‘On Aging’ by Maya Angelou confronts the reader with an aging speaker’s strong beliefs about what it means to grow old and how she wants to be treated.
In the first lines of ‘On Aging’ the speaker begins by telling the reader that there is no need for them to come up and talk to her when she’s sitting quietly. Just because she’s quiet, doesn’t mean she needs company. The same request is applied later on in the poem. If she’s struggling to get upstairs, don’t pity her and bring her a rocking chair.
She doesn’t want to be treated any differently than when she was young. In fact, she states, she knows she’s the same person she’s always been even though there are a few physical changes The poem concludes with the speaker noting her physical changes but at the same time feeling grateful that she can still breathe at all.
Poetic Techniques in On Aging
‘On Aging’ by Maya Angelou is a single stanza poem made up of twenty lines. These lines follow a changing rhyme scheme. Some endings, such as “-ing,” is repeated throughout the text (lines 3, 9, 13) while others are used more frequently, but are just as variable. An example of the latter can be seen through the words “quietly,” “me,” and “sympathy” in lines one, five, and six and “lazy” in line fifteen. Or, in the last few lines, there are the pairings of “then” and “chin” and “wind” “in”.
Repetition is one of the many techniques Angelou uses in ‘On Aging’. It can be seen through the use and reuse of other techniques, such as figurative language, or of a word or phrase itself. For instance, “Hold! Stop!” in lines five and six. This is also an example anaphora or the repetition of a word or phrase at the beginning of multiple lines, usually in succession.
Another example presents itself at the end of the poem in line eighteen with “A little less hair, a little less chin”. Plus, in general, the larger themes of this text, those of aging and aging with grace and strength, are repeated throughout.
Angelou also makes use of alliteration. It occurs when words are used in succession, or at least appear close together, and begin with the same letter. For example, “lot less lungs” and “less” in line nineteen, or, “sitting,” “sack” and “shelf” in lines one and two.
Analysis of On Aging
When you see me sitting quietly,
Like a sack left on the shelf,
Hold! Stop! Don’t pity me!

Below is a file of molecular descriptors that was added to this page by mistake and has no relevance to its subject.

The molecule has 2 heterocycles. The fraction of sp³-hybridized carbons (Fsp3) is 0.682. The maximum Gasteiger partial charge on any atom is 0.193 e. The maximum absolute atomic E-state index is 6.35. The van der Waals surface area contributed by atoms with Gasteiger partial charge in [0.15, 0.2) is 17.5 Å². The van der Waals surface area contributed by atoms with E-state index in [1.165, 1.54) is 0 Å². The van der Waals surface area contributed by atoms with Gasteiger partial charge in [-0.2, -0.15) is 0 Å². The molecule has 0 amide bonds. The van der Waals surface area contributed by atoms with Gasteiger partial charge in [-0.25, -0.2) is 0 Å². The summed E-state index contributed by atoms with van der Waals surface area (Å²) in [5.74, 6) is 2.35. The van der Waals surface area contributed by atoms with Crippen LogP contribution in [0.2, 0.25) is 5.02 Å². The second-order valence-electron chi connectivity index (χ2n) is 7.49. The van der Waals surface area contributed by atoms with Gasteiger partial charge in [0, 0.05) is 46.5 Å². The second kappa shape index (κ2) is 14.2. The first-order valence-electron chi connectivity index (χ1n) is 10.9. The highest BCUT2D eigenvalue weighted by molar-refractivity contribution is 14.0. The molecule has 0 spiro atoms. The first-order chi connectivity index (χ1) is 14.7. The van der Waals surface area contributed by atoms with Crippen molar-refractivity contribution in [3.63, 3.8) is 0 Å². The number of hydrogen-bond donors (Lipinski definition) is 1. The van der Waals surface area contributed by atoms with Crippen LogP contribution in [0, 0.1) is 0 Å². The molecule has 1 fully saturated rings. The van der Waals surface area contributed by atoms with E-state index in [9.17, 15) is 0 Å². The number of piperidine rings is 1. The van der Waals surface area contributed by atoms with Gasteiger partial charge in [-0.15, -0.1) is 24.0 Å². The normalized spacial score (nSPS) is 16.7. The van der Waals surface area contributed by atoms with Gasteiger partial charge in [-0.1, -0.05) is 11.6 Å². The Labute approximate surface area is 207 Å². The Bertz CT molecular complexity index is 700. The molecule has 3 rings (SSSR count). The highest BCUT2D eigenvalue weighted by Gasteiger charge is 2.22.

Hold! Stop your sympathy!
In the first lines of ‘On Aging,’ the speaker takes on the confident tone that’s seen throughout the poem. She directs her words at whoever needs to hear them, telling the reader and anyone else, that if she’s seen “sitting quietly” there’s no need to talk. The speaker isn’t in need of constant company just because she’s quiet. She is the speaker states, “listening to [herself]”. In the second line, she makes use of a simile to compare herself to “a sack left on the shelf”. In this comparison, she is lifeless and completely still. There is nothing wrong with her, she contests, she is choosing to stay still and silent.
There are several impactful exclamations in lines five and six. The speaker tells the reader, very forcefully, that she doesn’t need pity or sympathy. Just because she’s old doesn’t mean she’s unhappy or suffering. One’s good wishes aren’t interpreted kindly, rather as slander against who she is now. This becomes all the more important as the speaker declares that she’s the same person she was when she was young, just in a body that’s transforming.
Understanding if you got it,
I will only ask one favor:
One thing she might accept is “Understanding”. If an onlooker, friend, or family member is willing to speak to her on even ground, respectfully, she will accept that. Otherwise, she can “do without it!” Advice and pity are very unwelcome.
In what seems like a surprising statement, (although not in the context of this poem) the speaker tells the reader not to bring her a rocking chair if she’s moving slowly. She knows she might have trouble climbing the stairs but she doesn’t want people fawning over her and trying to help. The only favour she wants is to be left alone.
A reader should take note of the diction in these lines and the ungrammatical phrase, “Don’t bring me no rocking chair”. This brings out the speaker’s personality and gives the entire poem a ring of truth. Additionally, informal diction and dialect can provide a reader with additional information about where a speaker is from.
Don’t bring me no rocking chair.
When you see me walking, stumbling,
A lot less lungs and much less wind.
But ain’t I lucky I can still breathe in.
In the last lines of ‘On Aging,’ she reiterates most of what she said before. Specifically, if she is struggling, to leave her alone. The speaker presents a situation in which she is “walking, stumbling”. If this happens, “Don’t study and get it wrong”. Rather, one should consider who she is, who she’s always been, and treat her accordingly. She’s the “same person [she] was back then”. There are a few physical changes she’s willing to accept.
These include her head having “little less hair” and her face, “less chin”. At the same time, she notes that her lungs take in “less” air. As well as not having the capacity to exert herself as she used to. She has “less wind”. An interesting inversion occurs in lines eighteen and nineteen with the use of “A little less” and “A lot less” at the beginning of both lines.
Despite the things that have gone wrong with her body, she knows she’s lucky she can “still breathe in”.